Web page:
On Sunday, the Head of the European Union Border Assistance Mission to Moldova and Ukraine (EUBAM) in Libya, Natalina Cea, met with the Libyan Border Guards managers. They discussed joint cooperation on border security and surveillance efforts.
The Head of EUBAM accompanied by Commander Fawzi Al-Fiqi made a follow-up visit to the specialized training center which is under rehabilitation and maintenance in the framework of a mission project.
According to EUBAM, when ready, the training centre could host almost a hundred trainees from all Libyan’s regions.
Last week, EUBAM began a basic training course on Criminal Intelligence, for the Libyan Border Guards.
In a tweet, EUBAM said that this training “comes in the framework of the support to the Libyan border authorities, and in cooperation with the Spanish National Police.”
It added that the training aims to improve the “gathering, analysis, and distribution of information, and will be followed by the delivery of specialised equipment.”
Last year, EUBAM said that representatives of Burkina Faso, Chad, Libya, Mali, Mauritania, and Niger, “consider cross-border cooperation as an important way to ensure border management.”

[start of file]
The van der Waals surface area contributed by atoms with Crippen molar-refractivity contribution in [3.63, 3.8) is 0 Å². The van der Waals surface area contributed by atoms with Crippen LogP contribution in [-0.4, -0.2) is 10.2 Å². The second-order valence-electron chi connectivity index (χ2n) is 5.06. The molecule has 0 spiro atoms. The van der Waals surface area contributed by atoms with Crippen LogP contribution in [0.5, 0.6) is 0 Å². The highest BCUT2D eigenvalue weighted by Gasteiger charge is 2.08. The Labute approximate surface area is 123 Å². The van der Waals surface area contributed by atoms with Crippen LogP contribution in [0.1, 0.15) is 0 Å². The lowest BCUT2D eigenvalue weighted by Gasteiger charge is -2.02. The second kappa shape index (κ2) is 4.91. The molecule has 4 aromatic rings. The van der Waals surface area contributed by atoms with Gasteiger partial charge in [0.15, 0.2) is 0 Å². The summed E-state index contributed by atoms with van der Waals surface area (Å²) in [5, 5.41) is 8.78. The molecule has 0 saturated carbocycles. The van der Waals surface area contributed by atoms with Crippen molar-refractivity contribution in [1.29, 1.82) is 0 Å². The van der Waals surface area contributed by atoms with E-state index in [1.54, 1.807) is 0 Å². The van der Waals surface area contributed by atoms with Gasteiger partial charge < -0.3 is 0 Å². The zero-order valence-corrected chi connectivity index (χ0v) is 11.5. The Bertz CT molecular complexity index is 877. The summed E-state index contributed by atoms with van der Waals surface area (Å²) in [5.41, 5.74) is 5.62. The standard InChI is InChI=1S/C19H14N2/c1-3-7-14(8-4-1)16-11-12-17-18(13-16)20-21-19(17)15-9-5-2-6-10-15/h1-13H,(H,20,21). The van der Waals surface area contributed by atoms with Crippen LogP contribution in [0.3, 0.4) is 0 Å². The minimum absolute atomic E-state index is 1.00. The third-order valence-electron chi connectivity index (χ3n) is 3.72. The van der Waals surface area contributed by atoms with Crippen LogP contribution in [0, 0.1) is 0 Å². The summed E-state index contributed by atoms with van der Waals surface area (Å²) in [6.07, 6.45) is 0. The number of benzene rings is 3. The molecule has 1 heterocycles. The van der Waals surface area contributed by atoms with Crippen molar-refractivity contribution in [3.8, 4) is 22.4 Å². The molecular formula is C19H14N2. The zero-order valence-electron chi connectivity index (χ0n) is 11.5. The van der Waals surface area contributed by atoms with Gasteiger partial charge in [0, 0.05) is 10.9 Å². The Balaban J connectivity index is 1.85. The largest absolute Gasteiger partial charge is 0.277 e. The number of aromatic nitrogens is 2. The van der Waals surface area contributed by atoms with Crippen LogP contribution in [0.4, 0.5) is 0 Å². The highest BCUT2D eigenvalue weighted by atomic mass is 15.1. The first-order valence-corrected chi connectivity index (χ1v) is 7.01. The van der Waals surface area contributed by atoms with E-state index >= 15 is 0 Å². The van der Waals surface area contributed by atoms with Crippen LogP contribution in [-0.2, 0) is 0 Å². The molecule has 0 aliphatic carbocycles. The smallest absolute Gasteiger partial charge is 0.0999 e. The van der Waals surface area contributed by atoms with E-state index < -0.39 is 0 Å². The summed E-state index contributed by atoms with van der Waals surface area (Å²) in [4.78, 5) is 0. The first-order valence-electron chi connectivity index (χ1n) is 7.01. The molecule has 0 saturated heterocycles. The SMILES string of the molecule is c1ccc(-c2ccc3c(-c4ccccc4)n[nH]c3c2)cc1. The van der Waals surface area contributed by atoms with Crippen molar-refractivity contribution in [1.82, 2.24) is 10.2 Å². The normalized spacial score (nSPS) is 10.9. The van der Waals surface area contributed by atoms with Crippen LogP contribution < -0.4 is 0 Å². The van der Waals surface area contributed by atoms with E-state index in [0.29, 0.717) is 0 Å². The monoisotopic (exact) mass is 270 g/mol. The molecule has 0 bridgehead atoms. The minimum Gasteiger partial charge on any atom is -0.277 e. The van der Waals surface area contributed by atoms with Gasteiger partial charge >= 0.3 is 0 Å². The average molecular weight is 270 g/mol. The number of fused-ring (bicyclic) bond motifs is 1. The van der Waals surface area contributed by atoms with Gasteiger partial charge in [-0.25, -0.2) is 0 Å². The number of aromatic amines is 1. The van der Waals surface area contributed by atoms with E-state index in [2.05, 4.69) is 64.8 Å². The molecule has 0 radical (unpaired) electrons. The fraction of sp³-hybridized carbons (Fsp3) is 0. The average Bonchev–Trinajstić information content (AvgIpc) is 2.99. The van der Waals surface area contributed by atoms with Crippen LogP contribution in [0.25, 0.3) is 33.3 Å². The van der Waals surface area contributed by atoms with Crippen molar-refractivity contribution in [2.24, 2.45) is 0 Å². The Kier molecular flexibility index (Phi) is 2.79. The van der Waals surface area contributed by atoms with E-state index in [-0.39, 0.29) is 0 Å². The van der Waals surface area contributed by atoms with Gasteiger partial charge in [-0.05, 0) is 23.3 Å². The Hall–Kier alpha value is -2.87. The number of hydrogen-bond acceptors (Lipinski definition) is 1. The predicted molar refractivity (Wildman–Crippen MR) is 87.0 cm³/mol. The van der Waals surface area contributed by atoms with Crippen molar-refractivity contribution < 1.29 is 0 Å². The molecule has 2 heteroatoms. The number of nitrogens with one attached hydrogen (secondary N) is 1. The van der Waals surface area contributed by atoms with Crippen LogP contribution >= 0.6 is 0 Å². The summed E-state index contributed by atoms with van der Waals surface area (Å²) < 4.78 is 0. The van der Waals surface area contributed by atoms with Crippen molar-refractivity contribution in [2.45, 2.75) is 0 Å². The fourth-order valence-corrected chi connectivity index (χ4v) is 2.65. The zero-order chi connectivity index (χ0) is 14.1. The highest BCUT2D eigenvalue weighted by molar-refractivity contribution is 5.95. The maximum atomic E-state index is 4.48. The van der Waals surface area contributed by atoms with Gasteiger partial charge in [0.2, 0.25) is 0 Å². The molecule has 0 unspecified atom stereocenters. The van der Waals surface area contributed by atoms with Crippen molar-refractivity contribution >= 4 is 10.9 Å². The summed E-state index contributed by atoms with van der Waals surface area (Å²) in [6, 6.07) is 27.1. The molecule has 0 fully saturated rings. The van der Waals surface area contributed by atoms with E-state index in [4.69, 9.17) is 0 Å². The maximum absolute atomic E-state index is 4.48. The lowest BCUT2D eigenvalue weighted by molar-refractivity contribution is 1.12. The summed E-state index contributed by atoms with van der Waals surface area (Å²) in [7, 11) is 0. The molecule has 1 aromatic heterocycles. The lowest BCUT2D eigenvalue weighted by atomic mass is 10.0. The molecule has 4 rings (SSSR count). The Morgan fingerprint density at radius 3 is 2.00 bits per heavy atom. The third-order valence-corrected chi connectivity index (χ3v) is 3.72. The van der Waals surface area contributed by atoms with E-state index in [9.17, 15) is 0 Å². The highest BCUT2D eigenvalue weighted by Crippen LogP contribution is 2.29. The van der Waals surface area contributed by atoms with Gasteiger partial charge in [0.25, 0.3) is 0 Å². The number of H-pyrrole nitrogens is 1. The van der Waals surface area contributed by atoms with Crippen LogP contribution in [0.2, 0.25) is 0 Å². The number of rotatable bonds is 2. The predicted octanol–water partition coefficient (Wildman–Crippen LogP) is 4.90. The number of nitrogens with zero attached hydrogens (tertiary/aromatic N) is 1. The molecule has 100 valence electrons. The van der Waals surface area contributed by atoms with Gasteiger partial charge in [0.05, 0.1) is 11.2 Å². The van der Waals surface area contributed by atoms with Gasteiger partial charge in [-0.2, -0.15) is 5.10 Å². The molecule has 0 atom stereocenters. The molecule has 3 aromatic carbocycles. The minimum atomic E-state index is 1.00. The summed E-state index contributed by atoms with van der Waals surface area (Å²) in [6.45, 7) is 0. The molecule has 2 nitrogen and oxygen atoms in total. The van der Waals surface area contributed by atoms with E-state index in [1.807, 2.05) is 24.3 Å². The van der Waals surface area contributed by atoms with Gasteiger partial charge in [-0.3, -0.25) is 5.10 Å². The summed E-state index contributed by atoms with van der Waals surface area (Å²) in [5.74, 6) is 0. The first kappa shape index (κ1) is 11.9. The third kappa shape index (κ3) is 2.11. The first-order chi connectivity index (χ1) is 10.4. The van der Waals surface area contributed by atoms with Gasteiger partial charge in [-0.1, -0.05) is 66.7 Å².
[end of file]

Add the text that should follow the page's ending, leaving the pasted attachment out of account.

The representatives of the six countries united at a regional conference in Tunis, where they noted that cross-border cooperation is “a fundamental prerequisite to a successful strategy to counter complex cross-border challenges, such as terrorism and organised crime.”
“Now the focus turns to ensure that we remain actively engaged. EUBAM Libya’s priority is to continue this dialogue further with the countries of the region,” EUBAM tweeted.
Libya has been in chaos since a NATO-backed uprising toppled longtime leader Moammar Gaddafi in 2011. The county has for years been split between rival administrations, each backed by rogue militias and foreign governments.
The current stalemate grew out of the failure to hold elections in December, and the refusal of Prime Minister Abdelhamid Al-Dbaiba, who is leading the transitional government, to step down. In response, the country’s eastern-based Parliament appointed a rival Prime Minister, Fathi Bashagha, who has for months sought to install his government in Tripoli.